DiLouie: How should electrical distributors engage their customers on retail lighting projects? What is the process from determining owner needs to recommending a solution or finding the right product? Where can they add value and distinguish themselves from the competition?
Weiland: Obviously the first step is determining what the customer’s goals are, all of them because, as I mentioned before, retail lighting is so much more than energy savings.
But regardless of a retailer’s goals the project, a retail customer will be tightly focused on how they can maximize ROI. Lighting is a large piece of the energy puzzle and with LED, smart retrofitting means they will not need to touch that space for another 8-10-15 years! So electrical distributors can distinguish themselves by being knowledgeable about which retrofit solutions will ensure long-lasting, high quality of light with minimal or no maintenance, even when designs or codes change. This includes knowing which controls platforms will future-proof their retail customers from changing codes and which solutions offer software updates rather than hardware overhauls. With this knowledge an electrical distributor can help their retail customers focus on the lowest total cost of ownership in order to maximize their ROI.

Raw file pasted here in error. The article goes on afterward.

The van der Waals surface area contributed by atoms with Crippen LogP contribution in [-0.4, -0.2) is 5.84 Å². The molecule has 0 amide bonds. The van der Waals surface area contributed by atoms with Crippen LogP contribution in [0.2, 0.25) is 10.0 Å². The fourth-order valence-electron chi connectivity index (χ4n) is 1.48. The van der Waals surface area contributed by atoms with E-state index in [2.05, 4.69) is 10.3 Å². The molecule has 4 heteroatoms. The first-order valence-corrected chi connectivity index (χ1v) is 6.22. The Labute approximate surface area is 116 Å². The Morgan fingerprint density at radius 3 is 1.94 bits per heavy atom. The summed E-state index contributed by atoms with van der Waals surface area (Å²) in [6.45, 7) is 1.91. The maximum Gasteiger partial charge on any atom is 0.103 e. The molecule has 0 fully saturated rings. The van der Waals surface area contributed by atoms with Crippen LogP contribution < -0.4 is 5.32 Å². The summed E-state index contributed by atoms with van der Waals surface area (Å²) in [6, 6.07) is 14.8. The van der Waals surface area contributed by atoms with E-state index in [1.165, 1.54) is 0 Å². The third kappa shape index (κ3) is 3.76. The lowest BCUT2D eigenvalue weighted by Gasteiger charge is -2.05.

DiLouie: What role can lighting controls play in retail spaces? What are the opportunities for distributors to incorporate controls into projects?
Weiland: Lighting controls platforms are becoming easier to deploy and to manage as technology improves. Lighting controls traditionally play a role in energy management and visual performance. Moving forward, controls platforms will become more connected with other systems within the building to enhance these strategies even more and become a powerful backbone for analytics in the space. Evaluate the different connection options (wireless, wired), communication protocols, security, factory integration options, ease to commission and how it can be serviced after it is commissioned.
DiLouie: What opportunities exist for using lighting to communicate with customers and generate analytics?
Weiland: VLC technologies offer a ton of opportunities for retailers and brands to communicate directly with customers and to generate valuable analytics that have never been available for in-store sales. And because lights are powered and placed throughout a retail space, they’re the perfect backbone for this type of technology.
DiLouie: If you could tell all electrical distributors just one thing about today’s retail lighting market, what would it be?
Weiland: Move quickly. Sell the total value.